Christine Valters Paintner is the founder of Abbey of the Arts, a virtual monastery that offers classes and resources on contemplative practice and creative expression. In 2018, Christine attended a summer writing workshop at the Collegeville Institute. She has written twelve books on monasticism and creativity. Her newest book, Earth Our Original Monastery: Cultivating Wonder and Gratitude Through Intimacy with Nature, was released in early April. In March, June Mears Driedger spoke with Christine about her book and the climate crisis.
How did you come to understand the Earth as an “original monastery”?
The image came to me during my studies of desert and Celtic spirituality, where seeking the Divine in the wilderness creates a radical encounter. An encounter with wilderness moves you beyond your sense of security and the comforts of being in society. What these monks were acutely aware of was the way in which wilderness can be disorienting and stretch us beyond the limits of our patterns and preconceived ideas. This discomfort calls us into a new relationship with the Divine presence. The monastic tradition is rooted in the Psalms, which describes all of creation in a continual liturgy of praise to the Creator.
Also, the ninth century Celtic theologian John Scotus Eriugena first articulated the concept that nature is “the first book of revelation.” My own spirituality is nourished by the monastic tradition’s understanding that an intimate, radical encounter with the natural world opens us up to new ways of seeing the world. Ways that move beyond my habits and preconceived ideas.
In the book’s introduction you identify your vocation as contemplative. How do you engage with the existential dread and anxiety of climate change?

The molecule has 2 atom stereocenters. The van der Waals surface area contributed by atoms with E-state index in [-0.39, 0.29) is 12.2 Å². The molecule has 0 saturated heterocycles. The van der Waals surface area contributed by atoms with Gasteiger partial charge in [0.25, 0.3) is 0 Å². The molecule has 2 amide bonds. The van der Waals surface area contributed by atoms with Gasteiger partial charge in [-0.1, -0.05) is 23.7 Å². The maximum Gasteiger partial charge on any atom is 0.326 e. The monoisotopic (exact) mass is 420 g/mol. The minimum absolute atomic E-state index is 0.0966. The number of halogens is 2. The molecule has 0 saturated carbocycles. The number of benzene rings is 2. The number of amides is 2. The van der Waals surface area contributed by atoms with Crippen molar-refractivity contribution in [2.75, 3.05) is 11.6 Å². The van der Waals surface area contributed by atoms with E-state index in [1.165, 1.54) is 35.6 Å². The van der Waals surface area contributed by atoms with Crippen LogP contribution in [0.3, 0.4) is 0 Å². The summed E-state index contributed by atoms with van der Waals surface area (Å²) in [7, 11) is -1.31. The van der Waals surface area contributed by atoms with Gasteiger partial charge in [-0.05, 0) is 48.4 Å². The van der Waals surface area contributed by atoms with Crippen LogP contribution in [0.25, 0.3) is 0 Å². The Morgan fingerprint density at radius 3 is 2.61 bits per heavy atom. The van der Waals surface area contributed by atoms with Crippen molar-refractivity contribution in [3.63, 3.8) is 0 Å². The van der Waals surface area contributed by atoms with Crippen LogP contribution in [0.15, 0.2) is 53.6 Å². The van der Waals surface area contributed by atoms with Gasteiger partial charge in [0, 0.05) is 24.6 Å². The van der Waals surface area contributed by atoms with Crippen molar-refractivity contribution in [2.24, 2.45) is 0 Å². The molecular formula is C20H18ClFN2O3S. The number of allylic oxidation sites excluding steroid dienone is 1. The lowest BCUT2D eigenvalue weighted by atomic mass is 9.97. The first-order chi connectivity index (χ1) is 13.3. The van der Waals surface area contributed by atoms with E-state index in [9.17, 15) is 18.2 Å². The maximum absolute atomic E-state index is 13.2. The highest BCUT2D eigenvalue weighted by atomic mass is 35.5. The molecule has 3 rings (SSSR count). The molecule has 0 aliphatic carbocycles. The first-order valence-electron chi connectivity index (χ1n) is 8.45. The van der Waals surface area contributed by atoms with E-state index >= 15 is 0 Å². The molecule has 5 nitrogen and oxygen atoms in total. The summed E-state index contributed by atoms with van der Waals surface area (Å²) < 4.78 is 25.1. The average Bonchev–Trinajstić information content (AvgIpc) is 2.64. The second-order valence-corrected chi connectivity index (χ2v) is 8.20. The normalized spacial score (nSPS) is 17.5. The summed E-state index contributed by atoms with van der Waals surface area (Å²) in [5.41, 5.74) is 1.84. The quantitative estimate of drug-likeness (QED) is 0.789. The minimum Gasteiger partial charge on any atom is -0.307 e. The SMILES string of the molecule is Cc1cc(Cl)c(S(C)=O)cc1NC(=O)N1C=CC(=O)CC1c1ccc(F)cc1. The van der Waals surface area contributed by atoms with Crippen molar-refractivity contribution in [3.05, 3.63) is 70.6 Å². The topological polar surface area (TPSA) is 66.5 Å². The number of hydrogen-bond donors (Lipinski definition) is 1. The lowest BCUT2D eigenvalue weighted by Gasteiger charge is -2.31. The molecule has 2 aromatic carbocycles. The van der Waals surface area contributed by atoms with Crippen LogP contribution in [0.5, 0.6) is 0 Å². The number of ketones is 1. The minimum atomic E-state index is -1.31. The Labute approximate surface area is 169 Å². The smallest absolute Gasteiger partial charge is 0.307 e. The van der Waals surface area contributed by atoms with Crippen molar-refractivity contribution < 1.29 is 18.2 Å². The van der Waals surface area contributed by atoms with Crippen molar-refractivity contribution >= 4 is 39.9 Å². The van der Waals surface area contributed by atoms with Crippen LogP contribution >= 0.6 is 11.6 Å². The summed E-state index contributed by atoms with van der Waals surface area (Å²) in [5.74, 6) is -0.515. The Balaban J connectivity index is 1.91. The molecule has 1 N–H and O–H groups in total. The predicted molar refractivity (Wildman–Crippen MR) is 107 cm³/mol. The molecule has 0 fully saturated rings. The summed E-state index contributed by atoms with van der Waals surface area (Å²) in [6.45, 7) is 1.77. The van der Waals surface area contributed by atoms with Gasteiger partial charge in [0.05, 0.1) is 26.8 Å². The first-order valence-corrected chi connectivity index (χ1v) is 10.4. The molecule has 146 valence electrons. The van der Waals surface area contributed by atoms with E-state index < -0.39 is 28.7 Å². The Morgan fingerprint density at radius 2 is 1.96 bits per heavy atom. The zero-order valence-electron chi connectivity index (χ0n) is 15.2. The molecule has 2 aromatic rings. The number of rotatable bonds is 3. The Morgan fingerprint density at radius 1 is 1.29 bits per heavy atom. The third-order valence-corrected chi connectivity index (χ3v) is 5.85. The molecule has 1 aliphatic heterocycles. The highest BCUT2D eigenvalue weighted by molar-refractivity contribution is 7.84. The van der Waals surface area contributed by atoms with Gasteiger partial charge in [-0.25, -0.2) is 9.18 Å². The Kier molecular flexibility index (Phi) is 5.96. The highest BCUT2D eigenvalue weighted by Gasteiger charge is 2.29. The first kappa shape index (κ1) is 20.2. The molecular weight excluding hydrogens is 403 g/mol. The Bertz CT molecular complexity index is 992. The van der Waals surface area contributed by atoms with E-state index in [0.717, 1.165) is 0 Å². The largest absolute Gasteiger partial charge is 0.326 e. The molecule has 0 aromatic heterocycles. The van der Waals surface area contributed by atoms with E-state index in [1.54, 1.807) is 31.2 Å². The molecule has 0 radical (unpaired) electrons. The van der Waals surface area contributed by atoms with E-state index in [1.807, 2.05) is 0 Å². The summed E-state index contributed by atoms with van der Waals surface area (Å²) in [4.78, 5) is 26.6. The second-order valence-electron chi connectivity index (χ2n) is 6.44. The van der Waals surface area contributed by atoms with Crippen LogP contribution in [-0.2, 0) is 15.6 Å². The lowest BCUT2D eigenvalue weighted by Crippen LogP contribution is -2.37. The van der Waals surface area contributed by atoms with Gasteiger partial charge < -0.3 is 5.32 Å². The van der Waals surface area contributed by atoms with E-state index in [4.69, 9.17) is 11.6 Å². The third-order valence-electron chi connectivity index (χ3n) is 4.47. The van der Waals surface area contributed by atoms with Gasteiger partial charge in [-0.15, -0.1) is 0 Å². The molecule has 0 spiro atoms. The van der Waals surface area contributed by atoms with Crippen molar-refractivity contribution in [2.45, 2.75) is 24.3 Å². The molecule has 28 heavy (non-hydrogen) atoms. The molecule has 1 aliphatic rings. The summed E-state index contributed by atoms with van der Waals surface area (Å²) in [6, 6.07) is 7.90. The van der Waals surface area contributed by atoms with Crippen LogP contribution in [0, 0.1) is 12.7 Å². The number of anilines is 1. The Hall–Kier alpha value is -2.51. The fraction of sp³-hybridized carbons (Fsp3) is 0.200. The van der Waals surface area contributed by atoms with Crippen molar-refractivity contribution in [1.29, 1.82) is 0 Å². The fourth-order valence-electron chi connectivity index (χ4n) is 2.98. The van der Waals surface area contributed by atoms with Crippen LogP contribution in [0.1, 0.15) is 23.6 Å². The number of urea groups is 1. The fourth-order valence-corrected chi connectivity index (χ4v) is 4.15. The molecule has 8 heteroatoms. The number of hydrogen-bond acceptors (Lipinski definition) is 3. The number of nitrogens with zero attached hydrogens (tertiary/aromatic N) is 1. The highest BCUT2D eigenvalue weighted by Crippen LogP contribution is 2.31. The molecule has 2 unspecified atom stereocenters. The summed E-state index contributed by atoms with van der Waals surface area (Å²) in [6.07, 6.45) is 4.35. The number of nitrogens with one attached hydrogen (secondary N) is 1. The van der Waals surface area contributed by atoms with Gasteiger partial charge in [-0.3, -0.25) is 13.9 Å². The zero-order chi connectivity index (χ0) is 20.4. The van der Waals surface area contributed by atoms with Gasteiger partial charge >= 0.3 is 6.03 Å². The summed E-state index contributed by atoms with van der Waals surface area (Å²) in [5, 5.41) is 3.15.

Being a contemplative is the only thing that saves me from complete despair. Yet, even so, I still experience those feelings of dread and anxiety. There are beliefs which are the core of my contemplative practice: one, a deep trust in Love as the foundation of everything and the ground of all being; and two, the ability to actively cultivate a relationship to this abiding Love. When I feel anxious and fearful, I return to the belief that beneath everything is Love.
I fundamentally believe the contemplative practices of sitting in silence and walking in the woods enable me to deepen into that trust. Additionally, I believe in a God of complete mystery while honoring the limits of my own imagination. I trust that God is more expansive than anything I can imagine, which gives me a great deal of hope because it means my own limited imagination isn’t the final word on everything. There is a much bigger imagination out there.
The thrust of the book is encouraging people to cultivate intimacy with the earth. If you are in love with this source of beauty, grace, sustenance and nourishment, you will invest in preserving it however you can.
But what do we do with the dread and the despair that we feel and how do we sustain ourselves? How do we get up in the morning and continue doing the necessary work of showing up for ourselves and for one another with compassion? For me, I spend time walking in the woods as a way to be connected to the seasonal rhythms unfolding around me, the diversity of life in all its forms, and to be present to the wisdom that comes through other ways of knowing that are more intuitive and embodied.
If you are in love with this source of beauty, grace, sustenance and nourishment, you will invest in preserving it however you can.